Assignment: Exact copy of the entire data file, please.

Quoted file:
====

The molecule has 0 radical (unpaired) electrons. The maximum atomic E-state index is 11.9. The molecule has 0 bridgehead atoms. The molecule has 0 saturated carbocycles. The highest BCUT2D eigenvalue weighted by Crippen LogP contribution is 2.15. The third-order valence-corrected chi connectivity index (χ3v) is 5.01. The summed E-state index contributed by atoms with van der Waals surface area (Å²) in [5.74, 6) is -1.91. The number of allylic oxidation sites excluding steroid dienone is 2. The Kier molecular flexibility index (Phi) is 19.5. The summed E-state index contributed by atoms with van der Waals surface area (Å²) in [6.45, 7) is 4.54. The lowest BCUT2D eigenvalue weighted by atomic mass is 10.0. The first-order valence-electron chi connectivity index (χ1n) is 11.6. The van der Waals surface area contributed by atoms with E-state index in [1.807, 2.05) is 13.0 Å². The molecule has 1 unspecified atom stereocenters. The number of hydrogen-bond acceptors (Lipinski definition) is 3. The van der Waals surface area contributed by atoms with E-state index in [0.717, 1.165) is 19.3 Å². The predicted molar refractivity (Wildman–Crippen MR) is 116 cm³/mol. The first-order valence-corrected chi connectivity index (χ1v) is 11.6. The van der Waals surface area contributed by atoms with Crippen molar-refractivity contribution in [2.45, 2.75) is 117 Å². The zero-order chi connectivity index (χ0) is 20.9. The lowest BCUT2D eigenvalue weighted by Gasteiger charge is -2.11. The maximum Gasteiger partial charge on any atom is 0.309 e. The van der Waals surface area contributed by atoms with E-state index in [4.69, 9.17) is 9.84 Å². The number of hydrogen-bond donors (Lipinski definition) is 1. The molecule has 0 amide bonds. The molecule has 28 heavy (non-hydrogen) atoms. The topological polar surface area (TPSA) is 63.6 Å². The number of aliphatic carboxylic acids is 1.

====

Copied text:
The molecule has 0 radical (unpaired) electrons. The maximum atomic E-state index is 11.9. The molecule has 0 bridgehead atoms. The molecule has 0 saturated carbocycles. The highest BCUT2D eigenvalue weighted by Crippen LogP contribution is 2.15. The third-order valence-corrected chi connectivity index (χ3v) is 5.01. The summed E-state index contributed by atoms with van der Waals surface area (Å²) in [5.74, 6) is -1.91. The number of allylic oxidation sites excluding steroid dienone is 2. The Kier molecular flexibility index (Phi) is 19.5. The summed E-state index contributed by atoms with van der Waals surface area (Å²) in [6.45, 7) is 4.54. The lowest BCUT2D eigenvalue weighted by atomic mass is 10.0. The first-order valence-electron chi connectivity index (χ1n) is 11.6. The van der Waals surface area contributed by atoms with E-state index in [1.807, 2.05) is 13.0 Å². The molecule has 1 unspecified atom stereocenters. The number of hydrogen-bond acceptors (Lipinski definition) is 3. The van der Waals surface area contributed by atoms with E-state index in [0.717, 1.165) is 19.3 Å². The predicted molar refractivity (Wildman–Crippen MR) is 116 cm³/mol. The first-order valence-corrected chi connectivity index (χ1v) is 11.6. The van der Waals surface area contributed by atoms with Crippen molar-refractivity contribution in [2.45, 2.75) is 117 Å². The zero-order chi connectivity index (χ0) is 20.9. The lowest BCUT2D eigenvalue weighted by Gasteiger charge is -2.11. The maximum Gasteiger partial charge on any atom is 0.309 e. The van der Waals surface area contributed by atoms with E-state index in [4.69, 9.17) is 9.84 Å². The number of hydrogen-bond donors (Lipinski definition) is 1. The molecule has 0 amide bonds. The molecule has 28 heavy (non-hydrogen) atoms. The topological polar surface area (TPSA) is 63.6 Å². The number of aliphatic carboxylic acids is 1.